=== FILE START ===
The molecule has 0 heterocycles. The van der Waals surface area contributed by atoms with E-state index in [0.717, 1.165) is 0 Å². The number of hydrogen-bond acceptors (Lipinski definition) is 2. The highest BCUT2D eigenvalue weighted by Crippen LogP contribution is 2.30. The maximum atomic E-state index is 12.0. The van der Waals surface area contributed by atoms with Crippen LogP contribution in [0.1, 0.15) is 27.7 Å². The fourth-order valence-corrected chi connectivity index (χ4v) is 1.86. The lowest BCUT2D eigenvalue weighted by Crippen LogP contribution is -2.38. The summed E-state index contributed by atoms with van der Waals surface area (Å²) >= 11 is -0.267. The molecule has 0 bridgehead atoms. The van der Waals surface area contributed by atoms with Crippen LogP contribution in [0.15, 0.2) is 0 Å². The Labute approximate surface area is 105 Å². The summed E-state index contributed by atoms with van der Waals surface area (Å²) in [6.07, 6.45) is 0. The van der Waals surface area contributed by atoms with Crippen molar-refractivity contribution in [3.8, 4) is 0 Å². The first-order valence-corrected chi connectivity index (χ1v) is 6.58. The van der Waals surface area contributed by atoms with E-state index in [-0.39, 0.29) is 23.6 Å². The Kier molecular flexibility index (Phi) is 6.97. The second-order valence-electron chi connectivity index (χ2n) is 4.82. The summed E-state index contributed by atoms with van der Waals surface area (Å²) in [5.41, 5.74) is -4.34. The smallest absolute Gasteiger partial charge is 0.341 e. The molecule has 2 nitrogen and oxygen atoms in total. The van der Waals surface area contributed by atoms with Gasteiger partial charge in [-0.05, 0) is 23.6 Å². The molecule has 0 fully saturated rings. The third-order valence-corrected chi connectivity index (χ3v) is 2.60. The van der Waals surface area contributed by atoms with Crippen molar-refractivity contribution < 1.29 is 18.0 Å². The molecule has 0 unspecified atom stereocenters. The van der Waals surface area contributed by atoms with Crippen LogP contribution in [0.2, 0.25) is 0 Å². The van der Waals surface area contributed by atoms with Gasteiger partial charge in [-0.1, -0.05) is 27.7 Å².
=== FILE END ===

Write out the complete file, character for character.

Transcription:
The molecule has 0 heterocycles. The van der Waals surface area contributed by atoms with E-state index in [0.717, 1.165) is 0 Å². The number of hydrogen-bond acceptors (Lipinski definition) is 2. The highest BCUT2D eigenvalue weighted by Crippen LogP contribution is 2.30. The maximum atomic E-state index is 12.0. The van der Waals surface area contributed by atoms with Crippen LogP contribution in [0.1, 0.15) is 27.7 Å². The fourth-order valence-corrected chi connectivity index (χ4v) is 1.86. The lowest BCUT2D eigenvalue weighted by Crippen LogP contribution is -2.38. The summed E-state index contributed by atoms with van der Waals surface area (Å²) >= 11 is -0.267. The molecule has 0 bridgehead atoms. The van der Waals surface area contributed by atoms with Crippen LogP contribution in [0.15, 0.2) is 0 Å². The Labute approximate surface area is 105 Å². The summed E-state index contributed by atoms with van der Waals surface area (Å²) in [6.07, 6.45) is 0. The van der Waals surface area contributed by atoms with Crippen molar-refractivity contribution in [3.8, 4) is 0 Å². The first-order valence-corrected chi connectivity index (χ1v) is 6.58. The van der Waals surface area contributed by atoms with E-state index in [-0.39, 0.29) is 23.6 Å². The Kier molecular flexibility index (Phi) is 6.97. The second-order valence-electron chi connectivity index (χ2n) is 4.82. The summed E-state index contributed by atoms with van der Waals surface area (Å²) in [5.41, 5.74) is -4.34. The smallest absolute Gasteiger partial charge is 0.341 e. The molecule has 2 nitrogen and oxygen atoms in total. The van der Waals surface area contributed by atoms with Gasteiger partial charge in [-0.05, 0) is 23.6 Å². The molecule has 0 fully saturated rings. The third-order valence-corrected chi connectivity index (χ3v) is 2.60. The van der Waals surface area contributed by atoms with Crippen molar-refractivity contribution < 1.29 is 18.0 Å². The molecule has 0 unspecified atom stereocenters. The van der Waals surface area contributed by atoms with Crippen LogP contribution in [0.2, 0.25) is 0 Å². The van der Waals surface area contributed by atoms with Gasteiger partial charge in [-0.1, -0.05) is 27.7 Å².